Basic pet first aid procedures


Emergency treatment and first aid shouldn't be used as a substitute for veterinary care but may save your pet's life before you can get into the veterinarian or emergency pet hospital.

Poisoning and Exposure to toxins

As a rule of thumb, any products harmful to humans are also harmful to our pets. This includes some cleaning products, poisons, and antifreeze, as well as many common food items. 

If your pet's skin or eyes are exposed to a toxic product (such as many cleaning products), refer to the product label for the instructions for exposure to the product; if the label instructs you to wash your hands with soap and water if you're exposed, then wash your pet's skin with soap and water (don't get any into its eyes, mouth or nose). If the label tells you to flush the skin or eyes with water, do this for your pet as soon as possible (if you can do it safely), and call a veterinarian immediately.

If you know your pet has consumed something that may be harmful, or if the animal is having seizures, losing consciousness, is unconscious or is having difficulty breathing, telephone your veterinarian, emergency veterinary clinic immediately. Be ready to provide the clinic or veterinarian with the symptoms your pet is displaying as well as all information about the product they were exposed to.


The most important thing to do if your pet is having a seizure is to assess the immediate physical area around your pet and remove any objects that may cause further harm during the seizure. Don't restrain your pet. Time the seizure and be ready to share that information with your veterinarian. As soon as the seizure has ended, keep your pet as warm as possible and in a quiet place and contact your veterinarian.


Gently lay your pet onto a flat surface for support and muzzle your pet so you aren't bitten. Use a stretcher (a board or other firm surface) and if possible secure your pet to the stretcher. Be careful not to put pressure on the injured area or on the pet's chest during transport to your veterinarian or emergency animal hospital.

External bleeding

If possible, muzzle your pet and then press a clean thick gauze pad over the wound, applying pressure until the blood clots. This can take several minutes. Severe bleeding can quickly be life-threatening so get your animal to a veterinarian immediately if there is significant bleeding.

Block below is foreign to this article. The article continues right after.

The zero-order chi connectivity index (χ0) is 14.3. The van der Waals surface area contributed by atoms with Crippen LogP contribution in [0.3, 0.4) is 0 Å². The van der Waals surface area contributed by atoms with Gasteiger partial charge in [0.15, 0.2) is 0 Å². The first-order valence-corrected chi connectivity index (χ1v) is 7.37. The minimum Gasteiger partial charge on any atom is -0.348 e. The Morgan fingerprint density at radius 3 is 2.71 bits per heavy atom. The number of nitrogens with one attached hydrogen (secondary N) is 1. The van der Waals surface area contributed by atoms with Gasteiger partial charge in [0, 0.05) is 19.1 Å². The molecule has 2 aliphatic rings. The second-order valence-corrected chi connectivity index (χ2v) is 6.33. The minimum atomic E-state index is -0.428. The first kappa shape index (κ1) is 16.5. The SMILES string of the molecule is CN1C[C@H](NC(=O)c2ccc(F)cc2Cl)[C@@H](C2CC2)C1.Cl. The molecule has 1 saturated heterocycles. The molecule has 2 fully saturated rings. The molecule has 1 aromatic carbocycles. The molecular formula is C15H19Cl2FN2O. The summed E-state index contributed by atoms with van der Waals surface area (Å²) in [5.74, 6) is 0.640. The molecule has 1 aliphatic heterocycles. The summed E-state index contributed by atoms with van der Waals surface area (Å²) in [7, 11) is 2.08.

Internal bleeding

If your pet displays bleeding from the nose, mouth, rectum; if coughing up blood or you notice blood in their urine; has pale gums, collapses or is weak with a rapid pulse, keep your pet as warm and quiet as possible and immediately transport to your veterinarian or emergency animal hospital.


Chemical burns should be flushed immediately with large quantities of water. Consult your veterinarian after flushing.  If your pet is burned by fire, hot water, or from contact with a very hot surface, quickly apply an ice water compress to the burned area and contact your veterinarian or emergency animal hospital.


If your pet has been injured or severely frightened, it could go into shock. Symptoms include a weakened pulse, shallow breathing, extreme nervousness or dazed eyes. If your pet displays these symptoms, keep it restrained, warm and quiet and transport them to the veterinarian or emergency animal hospital.


If your pet displays difficulty breathing, excessive pawing at the mouth makes choking sounds when breathing or has blue-tinged lips or tongue seek immediate veterinary or emergency care. 


Our pets can succumb to heatstroke very easily and must be treated very quickly to ensure the best chance of survival.  Never leave your pet in your car on warm days. The temperature inside the vehicle can rise quickly to dangerous levels.  If you aren't able to get your pet to an emergency animal hospital or your veterinarian quickly, move it to a shaded area out of direct sunlight. Place a cool wet towel around its neck and head, re-wetting it every few minutes as your animal cools down. If possible, pour water or use a hose to keep water running over the animal's body and use your hands to massage its legs and to move the water away as it cools down. Transport your pet to the veterinarian as quickly as possible.


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